This year marks the 100th anniversary of the formation of the National Park Service. To commemorate the centennial, the George Eastman Museum in Rochester, New York, will present an exhibition about our parkland and how we see these spaces through photography.
Jamie Allen, the exhibition curator, said that photography was coming into its own right around the Civil War in the 1860s, around the time of land exploration. “Because of that, photography was one of the main ways all those exploration and land survey projects were able to document all those areas,” she said. “With those documents, they started to send them back east, and people started to really look at these unique landscapes and value them for what they were as natural places.”
The exhibition includes more than 170 images, many of which are part of the museum’s permanent collection. Allen said she would have loved to have shown images from all 59 national parks, but she said she had to limit herself somehow. As a result, she said, the exhibition is about three ideas.
The first demonstrates the influence early photographers, including Carleton Watkins, had in creating an “established view” of the iconic lands. Allen pointed to El Capitan in Yosemite National Park as an example. Once Watkins and Eadweard Muybridge photographed the rock formation, “Every 19th century photographer who went to that site took the same picture, as did Ansel Adams; so it just perpetuates through time,” Allen said.
“They established the sites that we return to time and time again in photography and that we still go to today,” she said.
Allen said that’s tied to the second idea, which covers the ways photography was used to “survey the land and understand what it looked like and what was unique about it.”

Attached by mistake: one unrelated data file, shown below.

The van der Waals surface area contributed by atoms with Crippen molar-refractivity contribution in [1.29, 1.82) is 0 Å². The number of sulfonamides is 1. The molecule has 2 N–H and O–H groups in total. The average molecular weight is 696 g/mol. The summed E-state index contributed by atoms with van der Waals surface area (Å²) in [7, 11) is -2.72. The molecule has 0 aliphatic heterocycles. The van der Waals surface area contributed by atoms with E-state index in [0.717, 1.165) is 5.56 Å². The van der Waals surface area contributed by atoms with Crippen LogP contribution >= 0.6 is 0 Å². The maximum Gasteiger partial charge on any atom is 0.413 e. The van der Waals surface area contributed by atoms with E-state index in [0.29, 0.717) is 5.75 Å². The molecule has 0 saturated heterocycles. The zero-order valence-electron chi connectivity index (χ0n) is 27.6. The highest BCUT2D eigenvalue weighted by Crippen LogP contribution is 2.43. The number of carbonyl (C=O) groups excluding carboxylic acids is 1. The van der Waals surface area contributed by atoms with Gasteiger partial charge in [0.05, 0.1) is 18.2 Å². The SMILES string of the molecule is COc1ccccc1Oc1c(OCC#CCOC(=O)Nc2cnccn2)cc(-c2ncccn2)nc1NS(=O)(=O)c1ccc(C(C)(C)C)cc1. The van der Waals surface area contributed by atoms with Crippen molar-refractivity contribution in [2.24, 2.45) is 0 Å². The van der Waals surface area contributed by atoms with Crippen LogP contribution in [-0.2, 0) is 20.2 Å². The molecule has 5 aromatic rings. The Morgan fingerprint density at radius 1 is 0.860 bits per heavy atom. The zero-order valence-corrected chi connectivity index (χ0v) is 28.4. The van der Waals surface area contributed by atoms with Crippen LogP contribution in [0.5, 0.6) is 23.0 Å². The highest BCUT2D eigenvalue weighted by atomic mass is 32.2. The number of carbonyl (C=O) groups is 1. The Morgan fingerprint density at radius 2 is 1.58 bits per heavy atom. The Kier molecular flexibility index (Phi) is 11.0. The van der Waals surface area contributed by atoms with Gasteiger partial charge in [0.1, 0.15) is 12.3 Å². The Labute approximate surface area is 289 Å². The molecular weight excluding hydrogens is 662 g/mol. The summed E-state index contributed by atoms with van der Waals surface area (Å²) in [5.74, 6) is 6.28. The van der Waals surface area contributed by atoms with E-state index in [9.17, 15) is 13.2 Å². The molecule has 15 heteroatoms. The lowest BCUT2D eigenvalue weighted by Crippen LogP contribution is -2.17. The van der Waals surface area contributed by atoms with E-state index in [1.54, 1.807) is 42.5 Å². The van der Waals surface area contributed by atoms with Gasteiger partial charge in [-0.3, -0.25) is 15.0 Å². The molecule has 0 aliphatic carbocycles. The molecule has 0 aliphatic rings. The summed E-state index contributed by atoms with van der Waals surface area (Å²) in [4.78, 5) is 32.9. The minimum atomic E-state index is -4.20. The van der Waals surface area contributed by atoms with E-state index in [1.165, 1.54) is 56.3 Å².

Third, Allen said, the exhibition highlights tourism, since photography draws visitors to the sites. “There are photographers who established themselves within the park and kind of perpetuate the same views the exploration teams had taken, but those [images] became popular things people buy,” she said. At first, those images were stereo cards that allowed viewers to get a three-dimensional look at the areas; later, postcards and snapshots became popular ways to document their trips into the parks.
Allen said she enjoyed “digging through the boxes and drawers of these fantastic prints” in the Eastman collection and took on loan mostly contemporary images that the museum didn’t have in its collection to round out the exhibition. Including newer works was significant because of the trajectory of photography’s history and its relation to the landscape.
“The story of photography is a medium that is continuously morphing but always morphing with the understanding about what has come before,” she said. “Contemporary photographers—they are returning the gaze not necessary to the landscape but to photography itself, and what’s unique about the photographic medium that can tell us about ourselves and the landscape we occupy.”
“Photography and America’s National Parks” will be on view from June 4 though Oct. 2.